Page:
Sources on the ground tell us that some in the GOP were desperate to get this law repealed, House Bill 2, because it's cost the state millions and millions of dollars, tens of millions of dollars. Many entertainers have also pulled out from performing there because of House Bill 2.
We should also mention the NCAA, which hosts some games, some championship games there in Charlotte and in the state, they decide what they are going to do with their venue for the next six years in March. So many people there telling us the GOP leadership desperate to get House Bill 2 repealed before that happens.
We will keep an eye on this, John, and try to get you more details as they develop. That's the big breaking news this morning.
BERMAN: Nick Valencia, thanks so much.
ANNOUNCER: This is CNN breaking news.
BERMAN: We have more breaking news, this out of Turkey. Word of an attack on the Russian ambassador to Turkey. Pretty horrifying pictures here. This apparently happened at an art exhibition in the capital of Ankara. Details next.
[11:36:00] BERMAN: All right. We have breaking news in to CNN. I do want to warn you, the pictures we are about to show are very, very disturbing.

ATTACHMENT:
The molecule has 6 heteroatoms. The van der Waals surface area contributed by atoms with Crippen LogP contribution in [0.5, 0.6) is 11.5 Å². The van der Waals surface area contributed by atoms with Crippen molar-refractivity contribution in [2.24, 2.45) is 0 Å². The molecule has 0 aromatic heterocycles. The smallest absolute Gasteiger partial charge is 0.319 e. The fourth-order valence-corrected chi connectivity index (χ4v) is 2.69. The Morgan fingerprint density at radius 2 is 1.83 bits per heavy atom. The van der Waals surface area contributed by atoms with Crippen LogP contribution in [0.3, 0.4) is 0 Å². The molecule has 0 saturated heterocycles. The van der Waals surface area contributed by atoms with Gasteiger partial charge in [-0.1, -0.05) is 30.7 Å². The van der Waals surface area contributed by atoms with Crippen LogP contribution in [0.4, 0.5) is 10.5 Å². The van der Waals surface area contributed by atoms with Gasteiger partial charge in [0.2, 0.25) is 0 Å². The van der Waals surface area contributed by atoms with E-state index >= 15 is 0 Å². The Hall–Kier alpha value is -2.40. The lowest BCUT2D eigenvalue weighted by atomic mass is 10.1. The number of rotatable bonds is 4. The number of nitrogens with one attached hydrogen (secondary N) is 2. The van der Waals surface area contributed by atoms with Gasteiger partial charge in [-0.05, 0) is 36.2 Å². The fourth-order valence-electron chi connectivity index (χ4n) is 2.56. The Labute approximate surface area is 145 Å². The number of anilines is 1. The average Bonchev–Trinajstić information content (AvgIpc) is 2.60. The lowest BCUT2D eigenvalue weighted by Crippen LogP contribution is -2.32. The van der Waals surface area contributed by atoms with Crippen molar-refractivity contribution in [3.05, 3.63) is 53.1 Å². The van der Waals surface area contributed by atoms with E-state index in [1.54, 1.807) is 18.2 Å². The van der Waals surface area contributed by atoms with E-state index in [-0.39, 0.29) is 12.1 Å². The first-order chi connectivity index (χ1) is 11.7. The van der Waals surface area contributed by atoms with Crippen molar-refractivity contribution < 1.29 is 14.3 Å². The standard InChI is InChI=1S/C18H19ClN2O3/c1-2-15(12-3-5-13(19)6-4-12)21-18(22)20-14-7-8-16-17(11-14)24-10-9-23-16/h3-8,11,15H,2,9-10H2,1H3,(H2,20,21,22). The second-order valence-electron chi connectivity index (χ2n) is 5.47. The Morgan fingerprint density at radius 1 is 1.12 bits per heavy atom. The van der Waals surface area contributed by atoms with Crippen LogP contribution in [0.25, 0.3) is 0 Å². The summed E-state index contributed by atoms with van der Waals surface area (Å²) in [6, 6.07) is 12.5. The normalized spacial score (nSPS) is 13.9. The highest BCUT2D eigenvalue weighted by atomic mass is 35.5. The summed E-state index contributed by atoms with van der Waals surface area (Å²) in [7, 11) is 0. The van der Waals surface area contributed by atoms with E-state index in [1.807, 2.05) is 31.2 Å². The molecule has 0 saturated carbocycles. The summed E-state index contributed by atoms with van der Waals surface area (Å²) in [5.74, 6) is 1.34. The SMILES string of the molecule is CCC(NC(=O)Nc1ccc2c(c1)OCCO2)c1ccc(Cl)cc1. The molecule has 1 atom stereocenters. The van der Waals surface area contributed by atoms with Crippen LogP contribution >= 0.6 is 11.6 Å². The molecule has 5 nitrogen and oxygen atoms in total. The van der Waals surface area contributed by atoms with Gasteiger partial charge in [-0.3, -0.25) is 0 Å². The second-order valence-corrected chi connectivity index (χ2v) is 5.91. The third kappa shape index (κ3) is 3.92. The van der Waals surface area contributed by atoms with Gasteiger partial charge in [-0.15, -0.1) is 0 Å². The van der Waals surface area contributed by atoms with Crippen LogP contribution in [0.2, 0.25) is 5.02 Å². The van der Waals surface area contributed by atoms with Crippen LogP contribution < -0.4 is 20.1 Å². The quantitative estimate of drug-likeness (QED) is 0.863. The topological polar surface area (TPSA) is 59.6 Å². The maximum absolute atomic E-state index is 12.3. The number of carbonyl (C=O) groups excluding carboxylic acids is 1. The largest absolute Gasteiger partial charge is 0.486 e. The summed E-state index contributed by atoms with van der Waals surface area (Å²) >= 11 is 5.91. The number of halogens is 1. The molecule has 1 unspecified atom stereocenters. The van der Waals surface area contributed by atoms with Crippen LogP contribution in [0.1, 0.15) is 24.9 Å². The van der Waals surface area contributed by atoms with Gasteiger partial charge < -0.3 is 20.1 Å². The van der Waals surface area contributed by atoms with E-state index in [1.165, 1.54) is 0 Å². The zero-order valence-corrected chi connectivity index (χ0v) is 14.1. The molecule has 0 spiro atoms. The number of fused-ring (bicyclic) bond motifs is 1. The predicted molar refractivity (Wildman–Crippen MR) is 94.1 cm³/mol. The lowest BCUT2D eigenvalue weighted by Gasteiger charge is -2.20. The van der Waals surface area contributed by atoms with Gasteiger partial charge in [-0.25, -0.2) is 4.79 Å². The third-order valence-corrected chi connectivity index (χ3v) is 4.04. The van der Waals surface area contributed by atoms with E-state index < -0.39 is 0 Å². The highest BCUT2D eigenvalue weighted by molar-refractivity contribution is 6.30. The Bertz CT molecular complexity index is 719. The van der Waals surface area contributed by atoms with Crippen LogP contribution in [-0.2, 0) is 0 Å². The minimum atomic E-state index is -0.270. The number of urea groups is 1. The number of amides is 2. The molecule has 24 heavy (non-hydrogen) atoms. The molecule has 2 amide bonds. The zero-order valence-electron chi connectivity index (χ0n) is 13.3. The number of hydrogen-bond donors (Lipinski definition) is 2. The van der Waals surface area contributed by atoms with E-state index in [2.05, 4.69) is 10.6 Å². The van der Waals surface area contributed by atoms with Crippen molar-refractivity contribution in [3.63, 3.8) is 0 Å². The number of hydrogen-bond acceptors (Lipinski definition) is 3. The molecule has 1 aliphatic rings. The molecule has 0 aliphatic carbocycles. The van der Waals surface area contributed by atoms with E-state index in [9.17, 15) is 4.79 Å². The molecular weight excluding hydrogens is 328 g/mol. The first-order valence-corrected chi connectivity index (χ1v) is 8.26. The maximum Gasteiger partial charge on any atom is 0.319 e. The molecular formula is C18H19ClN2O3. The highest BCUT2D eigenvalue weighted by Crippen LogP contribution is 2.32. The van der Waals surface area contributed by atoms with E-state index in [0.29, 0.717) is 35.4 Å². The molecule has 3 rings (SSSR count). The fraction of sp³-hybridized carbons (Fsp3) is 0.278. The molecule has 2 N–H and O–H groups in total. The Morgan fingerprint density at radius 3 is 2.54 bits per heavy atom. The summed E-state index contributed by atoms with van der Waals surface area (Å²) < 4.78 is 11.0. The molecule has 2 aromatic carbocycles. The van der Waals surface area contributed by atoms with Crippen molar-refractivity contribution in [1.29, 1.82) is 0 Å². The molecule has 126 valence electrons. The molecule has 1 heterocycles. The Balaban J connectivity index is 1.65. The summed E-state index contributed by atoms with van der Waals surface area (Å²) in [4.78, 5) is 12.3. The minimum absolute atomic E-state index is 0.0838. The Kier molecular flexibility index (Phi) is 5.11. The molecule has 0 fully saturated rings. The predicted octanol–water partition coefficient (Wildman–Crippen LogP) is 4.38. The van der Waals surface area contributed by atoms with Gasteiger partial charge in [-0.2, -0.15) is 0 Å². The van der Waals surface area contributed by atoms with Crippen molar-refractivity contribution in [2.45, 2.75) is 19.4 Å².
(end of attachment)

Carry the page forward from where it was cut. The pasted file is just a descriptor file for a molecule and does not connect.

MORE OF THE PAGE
We are getting word of an attack on the Russian ambassador to Turkey. Andrey Karlov was shot while at an art exhibition in the capital of Ankara. Again, this happened in Ankara. I believe we have pictures.
If we do have pictures of this scene, can we put them up so viewers can see?
There's a map showing you where Ankara is. Ankara, of course, the capital of Turkey right now.
We are getting this word the Russian ambassador was shot in the capital. He's been taken to the hospital.
Why does this matter? We do not know who is responsible for this attack. What we do know is both Turkey and Russia are now intimately involved with the war raging in Syria. In fact, on different sides right now of that war raging in Syria. Russia, of course, supporting the Assad regime in that country. Turkey has been supportive of the rebels, although Turkey has different interests as well with some of the Kurdish fighters that have been fighting the Syrian regime.
We did get pictures just a short time ago from CNN Turk of the attack on the Russian ambassador to this country right now.
Do we have Muhammad Lila?